Improving dialogue between the public and the private to improve governance
For several years, all over Europe, regional stakeholder dialogue has been multiplying. Whether this is with respect to development in rural or urban areas, environmental protection or conflicts of use, the fora for dialogue are opening, either within the framework defined by regulation, or – more frequently – at the initiative of local actors. State services, regional collectives, associations, businesses and citizens actively participate. This evolution comes in the larger context of a transformation in modes of governance, decentralization, citizen participation and coordination between the public and private sectors.
For the moment, public policies are not very visible in this domain. This is true in terms of legislation, of the creation of organisms specializing in large developments, of research programs, of recognition – in certain countries – of environmental mediation, etc. These initiatives of public actors are disparate. They only concern a minutae of the observed practices in the field in each country and are not placed in their proper context at the European level. Since the end of the 1980s, we have been in a period of abundant experimentation and research on an extremely diverse range of social practices.
Partnerships improve the quality of mediation services
This field is becoming increasingly dominated by professionals since the recent appearance of specialized consultancies (facilitators, mediators, counselors, moderators) whose training and methodology are very diverse.
As a consequence:
– The quality of the consultation process is unequal from one place to another and from one domain to another. In certain instances, the attempts of participants are disappointed, creating disillusion and provoking a return to power struggles or to the juridification of procedure in the regulation of conflict.
– Actors in the consultation – professional or not – are isolated; they have at their disposal only limited knowledge of the experiments taking place in other countries or other fields.
– There is no common reference concerning methodology and deonotology.
In such a field, it is not a question of imposing a way of doing things or obliging local actors to take part in a consultation process. Nor is it advisable to limit innovation in methodology. A top-down policy produces nothing but deviations and resistance. On the other hand, it is advisable to instigate, to get to know the stakeholders and create partnerships.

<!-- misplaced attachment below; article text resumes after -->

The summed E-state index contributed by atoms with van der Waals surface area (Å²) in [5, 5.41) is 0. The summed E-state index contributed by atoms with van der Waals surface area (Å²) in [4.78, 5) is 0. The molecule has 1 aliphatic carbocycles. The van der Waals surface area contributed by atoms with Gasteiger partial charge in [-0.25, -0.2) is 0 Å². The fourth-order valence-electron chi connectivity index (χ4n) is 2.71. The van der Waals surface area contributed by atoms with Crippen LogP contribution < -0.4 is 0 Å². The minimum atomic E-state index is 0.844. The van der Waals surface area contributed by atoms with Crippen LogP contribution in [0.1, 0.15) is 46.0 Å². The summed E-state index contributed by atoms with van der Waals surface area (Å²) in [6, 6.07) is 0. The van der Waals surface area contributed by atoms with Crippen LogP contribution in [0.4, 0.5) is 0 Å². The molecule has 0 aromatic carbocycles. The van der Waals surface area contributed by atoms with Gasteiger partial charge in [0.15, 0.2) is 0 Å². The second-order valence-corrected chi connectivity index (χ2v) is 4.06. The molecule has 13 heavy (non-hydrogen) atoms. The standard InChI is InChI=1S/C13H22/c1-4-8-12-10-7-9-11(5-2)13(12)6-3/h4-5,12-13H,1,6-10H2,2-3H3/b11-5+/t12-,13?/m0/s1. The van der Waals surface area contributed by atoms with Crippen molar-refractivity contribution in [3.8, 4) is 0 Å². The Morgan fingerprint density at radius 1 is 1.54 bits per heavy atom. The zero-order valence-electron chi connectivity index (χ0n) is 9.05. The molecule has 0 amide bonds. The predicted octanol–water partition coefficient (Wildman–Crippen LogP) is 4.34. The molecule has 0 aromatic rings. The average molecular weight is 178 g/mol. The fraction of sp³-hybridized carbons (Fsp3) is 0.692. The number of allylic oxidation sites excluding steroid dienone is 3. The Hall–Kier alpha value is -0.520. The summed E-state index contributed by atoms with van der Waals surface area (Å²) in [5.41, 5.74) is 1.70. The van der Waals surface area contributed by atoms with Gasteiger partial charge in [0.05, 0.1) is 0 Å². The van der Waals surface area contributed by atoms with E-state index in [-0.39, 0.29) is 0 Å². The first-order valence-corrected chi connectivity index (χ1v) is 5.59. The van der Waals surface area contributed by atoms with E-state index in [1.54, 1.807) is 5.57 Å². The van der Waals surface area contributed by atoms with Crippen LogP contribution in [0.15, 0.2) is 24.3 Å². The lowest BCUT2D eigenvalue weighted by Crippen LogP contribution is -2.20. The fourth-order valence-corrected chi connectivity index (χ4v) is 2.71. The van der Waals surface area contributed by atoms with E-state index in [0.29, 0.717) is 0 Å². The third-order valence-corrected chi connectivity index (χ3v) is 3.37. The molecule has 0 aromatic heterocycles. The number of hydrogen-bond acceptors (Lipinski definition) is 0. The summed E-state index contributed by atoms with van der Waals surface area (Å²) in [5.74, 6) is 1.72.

It is not a question of either of more centralization of consultation processes, nor of limiting the initiatives taken by public authorities. We must encourage initiatives taken by the relevant actors. These practices can be situated at the local, regional, national, or trans-boundary level.
Only a European initiative is on a sufficient scale to connect networks of stakeholders and work across national boundaries.
Create a fund designed to encourage first steps towards multi-stakeholder regional dialogue. Today, the mobilization of local funding for local or regional consultation initiatives is a difficult task. Flexible and adapted finance based on a bottom-up project-based approach could bring more methodological and democratic value-added to the process. One of the difficulties no doubt lays in the necessarily reactive nature of the field: decentralization seems indispensable at this level. The programme Leader can provide a reference in terms of method. Private (foundations) and public (regional collectivities) benefactors can serve as references with respect to funding criteria for these projects.
Networking with relevant actors at the European level. Researchers, practitioners, and public and private backers exchange very little concerning the methods and principals of consultation. And yet, their questions are similar. A major goal is to encourage networking at the national and local scale in order to exchange experiences and progressively build common frames of reference. It is not enough to pontificate norms, but to share knowledge and identify best practices. We must also share our questions concerning both methodology and ethics in order to prevent derivative effects.
Diffusion of (best) practices. Getting to know best practices, notably innovative ones, contributes to the training of local actors. Even the dissemination of information about failed efforts – from which lessons can be derived – is very useful on the pedagogical map.
Encourage training. One of the biggest issues for future professionals in the field is to improve training, currently in its infancy, by placing more value on knowledge acquired from experience and research. The implementation of training courses that lead to qualifications needs to be studied by pedagogical experts.
Demand an audit and evaluation of consultation processes. The consultation process is rarely evaluated. And yet, the evaluation of past experience is indispensable to collective learning and progress. Far from constituting an evaluation sanction, it is necessary to make self-evaluation assisted by researchers and external auditors a systematic part of the policy process, permitting hosts of projects to engage with the approach to learning. The granting of public financing could be accompanied by such requirements.Author : Challenge for Europe